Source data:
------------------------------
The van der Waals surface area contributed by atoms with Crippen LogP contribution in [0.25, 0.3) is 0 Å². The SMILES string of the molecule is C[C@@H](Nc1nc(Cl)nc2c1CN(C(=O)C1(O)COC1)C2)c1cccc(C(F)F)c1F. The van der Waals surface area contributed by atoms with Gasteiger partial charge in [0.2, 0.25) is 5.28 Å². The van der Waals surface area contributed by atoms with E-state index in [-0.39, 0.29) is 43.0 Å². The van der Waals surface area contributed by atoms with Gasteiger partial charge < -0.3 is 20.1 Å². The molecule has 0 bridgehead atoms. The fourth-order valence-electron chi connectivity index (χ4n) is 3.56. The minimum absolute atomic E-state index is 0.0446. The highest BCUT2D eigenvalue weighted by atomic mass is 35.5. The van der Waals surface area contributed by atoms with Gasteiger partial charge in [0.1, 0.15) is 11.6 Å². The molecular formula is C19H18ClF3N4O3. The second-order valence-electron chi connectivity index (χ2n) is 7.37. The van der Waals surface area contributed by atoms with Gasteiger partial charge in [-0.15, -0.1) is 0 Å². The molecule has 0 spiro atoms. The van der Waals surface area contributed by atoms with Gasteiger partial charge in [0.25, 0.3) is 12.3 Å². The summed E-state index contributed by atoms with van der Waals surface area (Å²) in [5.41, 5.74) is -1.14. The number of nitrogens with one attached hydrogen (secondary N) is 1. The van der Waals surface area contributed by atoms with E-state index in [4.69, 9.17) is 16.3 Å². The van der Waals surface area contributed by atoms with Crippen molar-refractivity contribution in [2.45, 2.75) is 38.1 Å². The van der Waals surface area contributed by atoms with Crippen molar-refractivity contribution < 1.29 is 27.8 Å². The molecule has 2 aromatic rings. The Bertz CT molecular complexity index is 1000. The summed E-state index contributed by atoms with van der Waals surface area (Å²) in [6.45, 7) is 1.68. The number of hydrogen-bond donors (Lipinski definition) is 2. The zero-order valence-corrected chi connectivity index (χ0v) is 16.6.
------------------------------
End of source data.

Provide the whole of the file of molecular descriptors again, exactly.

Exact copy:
The van der Waals surface area contributed by atoms with Crippen LogP contribution in [0.25, 0.3) is 0 Å². The SMILES string of the molecule is C[C@@H](Nc1nc(Cl)nc2c1CN(C(=O)C1(O)COC1)C2)c1cccc(C(F)F)c1F. The van der Waals surface area contributed by atoms with Gasteiger partial charge in [0.2, 0.25) is 5.28 Å². The van der Waals surface area contributed by atoms with E-state index in [-0.39, 0.29) is 43.0 Å². The van der Waals surface area contributed by atoms with Gasteiger partial charge < -0.3 is 20.1 Å². The molecule has 0 bridgehead atoms. The fourth-order valence-electron chi connectivity index (χ4n) is 3.56. The minimum absolute atomic E-state index is 0.0446. The highest BCUT2D eigenvalue weighted by atomic mass is 35.5. The van der Waals surface area contributed by atoms with Gasteiger partial charge in [0.1, 0.15) is 11.6 Å². The molecular formula is C19H18ClF3N4O3. The second-order valence-electron chi connectivity index (χ2n) is 7.37. The van der Waals surface area contributed by atoms with Gasteiger partial charge in [-0.15, -0.1) is 0 Å². The molecule has 0 spiro atoms. The van der Waals surface area contributed by atoms with Gasteiger partial charge in [0.25, 0.3) is 12.3 Å². The summed E-state index contributed by atoms with van der Waals surface area (Å²) in [5.41, 5.74) is -1.14. The number of nitrogens with one attached hydrogen (secondary N) is 1. The van der Waals surface area contributed by atoms with E-state index in [4.69, 9.17) is 16.3 Å². The van der Waals surface area contributed by atoms with Crippen molar-refractivity contribution in [2.45, 2.75) is 38.1 Å². The van der Waals surface area contributed by atoms with Crippen molar-refractivity contribution < 1.29 is 27.8 Å². The molecule has 2 aromatic rings. The Bertz CT molecular complexity index is 1000. The summed E-state index contributed by atoms with van der Waals surface area (Å²) in [6.45, 7) is 1.68. The number of hydrogen-bond donors (Lipinski definition) is 2. The zero-order valence-corrected chi connectivity index (χ0v) is 16.6.